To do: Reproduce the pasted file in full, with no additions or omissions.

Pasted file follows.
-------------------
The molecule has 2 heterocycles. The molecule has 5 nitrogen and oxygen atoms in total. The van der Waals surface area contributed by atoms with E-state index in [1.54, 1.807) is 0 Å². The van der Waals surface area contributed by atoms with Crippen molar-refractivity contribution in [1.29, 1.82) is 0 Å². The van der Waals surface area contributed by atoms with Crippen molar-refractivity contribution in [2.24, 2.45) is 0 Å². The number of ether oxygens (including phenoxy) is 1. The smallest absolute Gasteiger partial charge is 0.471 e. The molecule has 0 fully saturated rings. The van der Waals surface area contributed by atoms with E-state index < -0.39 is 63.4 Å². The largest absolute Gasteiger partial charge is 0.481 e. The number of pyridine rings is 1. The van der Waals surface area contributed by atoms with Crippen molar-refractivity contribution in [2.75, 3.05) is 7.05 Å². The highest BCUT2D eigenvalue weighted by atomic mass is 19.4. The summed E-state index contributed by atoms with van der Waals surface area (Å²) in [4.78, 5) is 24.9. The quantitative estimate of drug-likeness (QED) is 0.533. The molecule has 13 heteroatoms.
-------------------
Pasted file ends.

The molecule has 2 heterocycles. The molecule has 5 nitrogen and oxygen atoms in total. The van der Waals surface area contributed by atoms with E-state index in [1.54, 1.807) is 0 Å². The van der Waals surface area contributed by atoms with Crippen molar-refractivity contribution in [1.29, 1.82) is 0 Å². The van der Waals surface area contributed by atoms with Crippen molar-refractivity contribution in [2.24, 2.45) is 0 Å². The number of ether oxygens (including phenoxy) is 1. The smallest absolute Gasteiger partial charge is 0.471 e. The molecule has 0 fully saturated rings. The van der Waals surface area contributed by atoms with E-state index < -0.39 is 63.4 Å². The largest absolute Gasteiger partial charge is 0.481 e. The number of pyridine rings is 1. The van der Waals surface area contributed by atoms with Crippen molar-refractivity contribution in [2.75, 3.05) is 7.05 Å². The highest BCUT2D eigenvalue weighted by atomic mass is 19.4. The summed E-state index contributed by atoms with van der Waals surface area (Å²) in [4.78, 5) is 24.9. The quantitative estimate of drug-likeness (QED) is 0.533. The molecule has 13 heteroatoms.